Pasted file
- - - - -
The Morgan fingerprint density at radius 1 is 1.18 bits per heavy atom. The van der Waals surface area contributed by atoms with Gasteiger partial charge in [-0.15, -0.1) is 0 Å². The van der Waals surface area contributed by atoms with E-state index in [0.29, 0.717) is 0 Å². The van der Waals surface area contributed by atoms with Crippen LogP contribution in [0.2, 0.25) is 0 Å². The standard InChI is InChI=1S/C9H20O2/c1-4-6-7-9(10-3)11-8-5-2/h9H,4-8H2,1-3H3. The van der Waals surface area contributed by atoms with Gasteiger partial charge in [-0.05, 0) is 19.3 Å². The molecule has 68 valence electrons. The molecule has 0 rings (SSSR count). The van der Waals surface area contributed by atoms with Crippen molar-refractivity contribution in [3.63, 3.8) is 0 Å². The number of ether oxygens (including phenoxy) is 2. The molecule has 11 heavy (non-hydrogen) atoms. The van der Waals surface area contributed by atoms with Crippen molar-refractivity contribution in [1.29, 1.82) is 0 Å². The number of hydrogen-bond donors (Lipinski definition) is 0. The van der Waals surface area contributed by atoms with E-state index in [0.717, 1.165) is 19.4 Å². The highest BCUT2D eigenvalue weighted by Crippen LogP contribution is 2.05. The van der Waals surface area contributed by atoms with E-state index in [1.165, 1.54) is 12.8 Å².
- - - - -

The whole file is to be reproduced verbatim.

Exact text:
The Morgan fingerprint density at radius 1 is 1.18 bits per heavy atom. The van der Waals surface area contributed by atoms with Gasteiger partial charge in [-0.15, -0.1) is 0 Å². The van der Waals surface area contributed by atoms with E-state index in [0.29, 0.717) is 0 Å². The van der Waals surface area contributed by atoms with Crippen LogP contribution in [0.2, 0.25) is 0 Å². The standard InChI is InChI=1S/C9H20O2/c1-4-6-7-9(10-3)11-8-5-2/h9H,4-8H2,1-3H3. The van der Waals surface area contributed by atoms with Gasteiger partial charge in [-0.05, 0) is 19.3 Å². The molecule has 68 valence electrons. The molecule has 0 rings (SSSR count). The van der Waals surface area contributed by atoms with Crippen molar-refractivity contribution in [3.63, 3.8) is 0 Å². The number of ether oxygens (including phenoxy) is 2. The molecule has 11 heavy (non-hydrogen) atoms. The van der Waals surface area contributed by atoms with Crippen molar-refractivity contribution in [1.29, 1.82) is 0 Å². The number of hydrogen-bond donors (Lipinski definition) is 0. The van der Waals surface area contributed by atoms with E-state index in [0.717, 1.165) is 19.4 Å². The highest BCUT2D eigenvalue weighted by Crippen LogP contribution is 2.05. The van der Waals surface area contributed by atoms with E-state index in [1.165, 1.54) is 12.8 Å².